It is critical to recognize and treat these lesions in a timely and appropriate fashion to optimize clinical outcomes. When faced with the failure of healing, surgeons must critically analyze reasons for failure including post-operative compliance, return to high-demand sporting activity, fixation of non-viable fragments, utilization of microfracture, alignment, and concomitant pathology.”

In this video, Ross Hauser gives a brief summary of the possible benefits of Prolotherapy as a surgery alternative

Prolotherapy injections for Osteochondritis dissecans

Ross Hauser, MD, has been treating Osteochondritis dissecans for nearly three decades. He published two case studies in the Journal of Prolotherapy (10) concerning young baseball players seen at Caring Medical.

Prolotherapy is an in-office injection treatment that research and medical studies have shown to be an effective, trustworthy, reliable alternative to surgical and non-effective conservative care treatments.


An orthopedic surgeon told J.C. to stop all forms of athletics in order to see if his knees would get better. If they did not improve, he would have to undergo surgery.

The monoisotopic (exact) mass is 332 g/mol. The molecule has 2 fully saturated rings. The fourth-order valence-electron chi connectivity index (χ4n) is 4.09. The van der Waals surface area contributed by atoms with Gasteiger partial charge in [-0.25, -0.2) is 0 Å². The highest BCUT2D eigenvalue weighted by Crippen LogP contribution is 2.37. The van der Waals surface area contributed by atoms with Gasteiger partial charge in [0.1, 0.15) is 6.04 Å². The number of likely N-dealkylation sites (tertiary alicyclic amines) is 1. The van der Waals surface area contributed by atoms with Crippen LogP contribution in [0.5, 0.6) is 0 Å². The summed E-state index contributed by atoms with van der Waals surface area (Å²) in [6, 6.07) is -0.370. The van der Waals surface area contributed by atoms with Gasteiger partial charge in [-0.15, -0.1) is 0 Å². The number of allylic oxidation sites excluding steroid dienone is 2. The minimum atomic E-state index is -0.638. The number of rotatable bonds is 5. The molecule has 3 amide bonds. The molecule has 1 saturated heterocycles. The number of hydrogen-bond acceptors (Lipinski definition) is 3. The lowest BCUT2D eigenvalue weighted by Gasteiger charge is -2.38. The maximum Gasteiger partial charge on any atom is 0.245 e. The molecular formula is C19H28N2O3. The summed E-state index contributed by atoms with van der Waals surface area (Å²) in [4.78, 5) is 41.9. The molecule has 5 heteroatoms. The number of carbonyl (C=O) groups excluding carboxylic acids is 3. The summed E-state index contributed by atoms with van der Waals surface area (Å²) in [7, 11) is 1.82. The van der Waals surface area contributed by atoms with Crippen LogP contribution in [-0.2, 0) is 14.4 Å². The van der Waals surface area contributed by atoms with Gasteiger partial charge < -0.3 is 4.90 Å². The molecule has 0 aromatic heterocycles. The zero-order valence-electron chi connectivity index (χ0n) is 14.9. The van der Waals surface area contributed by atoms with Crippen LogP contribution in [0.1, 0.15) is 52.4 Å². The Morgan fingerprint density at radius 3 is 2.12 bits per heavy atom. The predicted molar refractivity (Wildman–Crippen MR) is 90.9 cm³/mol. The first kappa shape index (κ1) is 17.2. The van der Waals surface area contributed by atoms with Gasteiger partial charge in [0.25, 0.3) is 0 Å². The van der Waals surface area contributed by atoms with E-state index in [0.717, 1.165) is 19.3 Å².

J.C. was an active 13-year-old baseball player, who presented to Caring Medical for evaluation of his bilateral knee pain, diagnosed as osteochondritis dissecans. He was a very active young athlete, playing on soccer and baseball teams in addition to participating in rollerblading, swimming, and bicycle riding. He was being followed by an orthopedic surgeon who told J.C. to stop all forms of athletics in order to see if his knees would get better. If they did not improve, he would have to undergo surgery.

At the time of the initial consultation, J.C. had restricted athletics and was using ice and ibuprofen for the pain. The pain was located throughout the knees and increased significantly with activity, especially running. On physical examination, he was found to have several tender points about the knee, as well as some generalized laxity. His X-rays confirmed the diagnosis of osteochondritis dissecans. (See Figures 1 & 2.) J.C. and his parents have explained the process of Prolotherapy but decided to hold off treatment.

Figure 1. Plain X-r ay of both knees. Osteochondrotic lesions of both medial femoral condules is seen. The appearance of the osteocondritis dissecans shows significant fragmentation on both knees.
Figure 1. Plain X-r ay of both knees. Osteochondrotic lesions of both medial femoral condules are seen. The appearance of the osteocondritis dissecans shows significant fragmentation on both knees.
Figure 2. MRI’s of both knees prior to Prolotherapy. Because of the patient’s rapid improvement with Prolotherapy, there has been no need for follow-up scans.